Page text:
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Tennessee lawmakers consider ‘true’ constitutional carry bill

Published: Mar. 28, 2022 at 6:07 PM CDT
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MEMPHIS, Tenn. (WMC) - Tennessee lawmakers are considering a bill that supporters call “true constitutional carry.”

But law enforcement agencies across Tennessee are speaking out against the bill, warning it could jeopardize officers and public safety.

Tennessee passed a law last year allowing most adults to carry a handgun, openly or concealed, without a permit.

Many people referred to the law as constitutional carry.

But that’s not how some gun rights advocates say they would refer to it.

“The bill that passed last year, although it was called constitutional carry, really isn’t,” said John Harris, the executive director of the Tennessee Firearms Association.

Harris says that’s because Tennessee law is structured in a way that makes it technically illegal to possess a loaded firearm, or “intent to go armed.”

“It’s a crime for anybody to carry a firearm with the intent to go armed and most states don’t have that type of language,” Harris said.

He says laws like the one that passed last year simply provide an “exception” or “defense” that citizens would have to prove in court if they were charged with a crime.

“You would have to prove at trial that you were over 21, that you were in a place you had a right to be, that it was a handgun as opposed to something else,” said Harris. “That’s not real constitutional carry.”

Real constitutional carry, he says, means citizens being able to carry any firearm they legally possess without any government interference.

That’s what he says House Bill 2524, which is sponsored by Rep. Jerry Sexton, R-Bean Station, would allow.

But law enforcement groups like the Tennessee Department of Public Safety, the Tennessee Bureau of Investigation, and the Tennessee Sheriffs’ Association oppose the bill for a variety of reasons.

“The bill as drafted would impact law enforcement safety and public safety,” said Patrick Powell with the Tennessee Bureau of Investigation.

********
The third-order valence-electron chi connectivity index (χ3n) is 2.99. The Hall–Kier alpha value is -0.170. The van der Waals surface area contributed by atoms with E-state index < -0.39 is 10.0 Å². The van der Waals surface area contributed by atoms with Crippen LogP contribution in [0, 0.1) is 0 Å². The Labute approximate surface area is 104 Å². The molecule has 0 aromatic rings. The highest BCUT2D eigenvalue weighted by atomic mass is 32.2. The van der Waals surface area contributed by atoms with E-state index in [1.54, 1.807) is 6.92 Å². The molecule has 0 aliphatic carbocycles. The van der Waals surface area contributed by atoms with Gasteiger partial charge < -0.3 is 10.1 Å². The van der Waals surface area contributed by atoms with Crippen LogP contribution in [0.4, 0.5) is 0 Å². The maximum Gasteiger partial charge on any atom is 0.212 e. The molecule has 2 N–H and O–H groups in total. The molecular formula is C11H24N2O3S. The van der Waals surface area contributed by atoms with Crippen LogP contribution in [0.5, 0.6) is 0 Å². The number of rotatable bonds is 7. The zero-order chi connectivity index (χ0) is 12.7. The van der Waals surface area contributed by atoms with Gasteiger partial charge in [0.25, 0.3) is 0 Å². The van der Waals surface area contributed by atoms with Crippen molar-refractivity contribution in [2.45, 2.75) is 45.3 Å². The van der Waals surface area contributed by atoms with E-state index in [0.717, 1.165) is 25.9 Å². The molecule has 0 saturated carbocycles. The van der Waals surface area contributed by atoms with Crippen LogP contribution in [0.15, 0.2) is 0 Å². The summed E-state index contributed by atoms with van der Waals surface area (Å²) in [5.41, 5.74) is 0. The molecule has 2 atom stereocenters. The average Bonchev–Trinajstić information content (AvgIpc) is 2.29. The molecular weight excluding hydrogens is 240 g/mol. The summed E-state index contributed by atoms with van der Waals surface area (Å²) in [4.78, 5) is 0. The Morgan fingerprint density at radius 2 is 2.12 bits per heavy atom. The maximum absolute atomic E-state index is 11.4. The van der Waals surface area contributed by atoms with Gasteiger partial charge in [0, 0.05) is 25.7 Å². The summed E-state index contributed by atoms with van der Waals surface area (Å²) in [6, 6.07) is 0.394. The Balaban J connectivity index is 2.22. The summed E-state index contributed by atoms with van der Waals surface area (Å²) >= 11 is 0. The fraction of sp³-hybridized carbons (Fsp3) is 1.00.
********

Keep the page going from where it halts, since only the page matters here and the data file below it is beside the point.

“It opens it up to carry any firearm not just restricted to a handgun as a current law does,” said commissioner Jeff Long with the Tennessee Department of Safety and Homeland Security.

They say it would also let stalkers, the mentally ill, and people convicted of DUI and domestic assault carry guns.

Sexton said that was not his intent.

“Our intent is to just make us more in line with the Second Amendment,” said Sexton, signaling he would be fine with an amendment to provide clarity.

Sexton also added an amendment clarifying that the bill would apply to people at least 18 years old in response to law enforcement concerns that children would be allowed to carry guns.

Harris accuses law enforcement agencies of using the same type of arguments they’ve used in the past against other gun rights bills.

“They’ve made the same arguments every time the legislature is asked to make us more compliant with what the Second Amendment requires and every time their prophecy about the doom and gloom that would occur if the legislature did it has just turned out to be false,” said Harris.

The bill will be discussed before the Senate Judiciary Committee on Tuesday and in the House Criminal Justice Subcommittee on Wednesday.

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